How will the US pay back its debt? - Page 4 - Politics Forum.org | PoFo

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Everything from personal credit card debt to government borrowing debt.

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#14922358
Crantag wrote:Good and well. I don't come here to argue I come here to try and learn. I think you just like to argue.

Americans aren't anything special. I just don't want others around the world to suffer for Americans to continue enjoying exhorbitant privilege.

But mostly I am just a realist. What I or anyone else may or may not want is actually quite irrelevant.

Actually I come here more to teach at least for MMT.
#14922460
Americans aren't anything special. I just don't want others around the world to suffer for Americans to continue enjoying exhorbitant privilege.


What is it that you want? What do you want the American people to do? Do you want them to not act in what they see as their self-interest? That is sort of what countries are all about.
#14922649
Drlee wrote:What is it that you want? What do you want the American people to do? Do you want them to not act in what they see as their self-interest? That is sort of what countries are all about.

Was it really in the US self-interest to invade Iraq?

The US is now a lunatic state, with a broken system of government. The system, through the coincidence of mass populism on appeal to reaction and outright and transparent corruption, resulted in the presidencies of George W. Bush, and now Trump.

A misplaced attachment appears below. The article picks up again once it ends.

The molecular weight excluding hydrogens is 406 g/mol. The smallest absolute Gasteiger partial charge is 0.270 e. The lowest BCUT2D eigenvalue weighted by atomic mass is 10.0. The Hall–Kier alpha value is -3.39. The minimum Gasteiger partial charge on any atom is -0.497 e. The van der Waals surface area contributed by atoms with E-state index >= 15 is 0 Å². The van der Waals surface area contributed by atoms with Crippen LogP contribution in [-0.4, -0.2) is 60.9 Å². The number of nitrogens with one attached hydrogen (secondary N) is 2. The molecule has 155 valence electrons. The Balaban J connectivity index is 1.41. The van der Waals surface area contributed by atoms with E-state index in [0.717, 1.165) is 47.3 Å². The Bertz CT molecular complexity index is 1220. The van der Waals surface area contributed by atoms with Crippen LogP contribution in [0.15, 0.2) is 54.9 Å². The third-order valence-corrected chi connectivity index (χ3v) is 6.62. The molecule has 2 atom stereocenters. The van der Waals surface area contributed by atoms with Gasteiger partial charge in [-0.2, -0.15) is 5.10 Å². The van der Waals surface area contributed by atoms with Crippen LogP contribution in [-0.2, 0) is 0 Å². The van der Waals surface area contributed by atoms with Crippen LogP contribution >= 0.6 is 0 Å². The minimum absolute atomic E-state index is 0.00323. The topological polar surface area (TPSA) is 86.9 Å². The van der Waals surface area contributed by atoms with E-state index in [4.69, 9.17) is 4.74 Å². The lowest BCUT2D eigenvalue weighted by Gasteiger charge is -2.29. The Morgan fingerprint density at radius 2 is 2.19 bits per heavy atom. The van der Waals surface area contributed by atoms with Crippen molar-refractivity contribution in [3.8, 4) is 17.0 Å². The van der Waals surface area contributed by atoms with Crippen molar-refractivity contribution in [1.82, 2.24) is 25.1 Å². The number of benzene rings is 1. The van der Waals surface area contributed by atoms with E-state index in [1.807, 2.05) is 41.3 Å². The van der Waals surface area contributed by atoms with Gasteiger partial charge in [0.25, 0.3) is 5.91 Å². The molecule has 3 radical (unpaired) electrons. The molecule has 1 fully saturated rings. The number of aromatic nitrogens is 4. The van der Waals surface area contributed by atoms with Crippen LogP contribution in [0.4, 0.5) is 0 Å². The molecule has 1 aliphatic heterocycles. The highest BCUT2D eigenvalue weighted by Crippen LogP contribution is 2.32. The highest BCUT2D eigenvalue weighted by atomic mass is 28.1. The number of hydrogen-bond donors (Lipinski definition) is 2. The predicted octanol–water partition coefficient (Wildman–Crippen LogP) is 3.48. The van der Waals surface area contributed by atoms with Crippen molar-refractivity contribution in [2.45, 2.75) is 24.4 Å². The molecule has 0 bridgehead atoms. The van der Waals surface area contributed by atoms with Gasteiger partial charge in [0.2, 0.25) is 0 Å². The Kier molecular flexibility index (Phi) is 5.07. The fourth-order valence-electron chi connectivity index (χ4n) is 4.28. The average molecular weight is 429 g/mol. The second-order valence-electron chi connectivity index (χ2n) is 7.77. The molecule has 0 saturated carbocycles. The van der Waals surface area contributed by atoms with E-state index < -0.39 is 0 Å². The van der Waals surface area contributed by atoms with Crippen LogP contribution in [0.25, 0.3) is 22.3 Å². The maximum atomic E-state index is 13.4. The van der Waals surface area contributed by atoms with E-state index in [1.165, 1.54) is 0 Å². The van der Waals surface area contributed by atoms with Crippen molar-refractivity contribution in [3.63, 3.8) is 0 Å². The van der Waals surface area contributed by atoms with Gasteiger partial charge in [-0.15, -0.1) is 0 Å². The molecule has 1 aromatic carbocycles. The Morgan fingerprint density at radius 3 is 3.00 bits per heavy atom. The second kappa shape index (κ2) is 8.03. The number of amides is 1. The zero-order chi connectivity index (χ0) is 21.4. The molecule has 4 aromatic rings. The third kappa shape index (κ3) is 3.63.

The US is stuck in an a range of institutional pathways which include the rise of faux democracy and persistent militarism, as well as systemic collusion between the government and the most powerful moneyed interests, has corrupted everything.

Has deindustrialization worked in American's self-interest (as opposed to the moneyed class which pushed the process)?

I don't even buy the premise. Americans aren't even so much as empowered to act in their self-interest, if they could even so much as figure out what that self interest is--which they can't.

But there's something else here. Remember that rightwing meme: 'America; love it or leave it.' I for one packed my bags and left it, and I have seldom looked back. So you'll have to excuse my lack of sadness at the ongoing rot of the US.
#15015753
rik wrote:This is pretty much what is going to bankrupt America.
The debt has to be service, no matter what. That means Americans are eventually going to be working to serve the interests of other nations, such as China, Japan, and the UK.

There is one possibility of paying off the debt...

Start drilling for oil like Norway and Canada are doing, and cut government spending simultaneously.

It is not my intent to pick on rik, here. He wrote that 8 years ago.

I'm no expert on economics or economic history.
As far as I know, the US is the only nation ever to pay off a large national debt with tax dollars.
There may have been some that won a war and looted the loosers.

Based on just my 70+ years of learning (and 10 min. of googling), the history goes like this ---
1] During the Revolutionary War the US Gov. and the states ran up a large debt.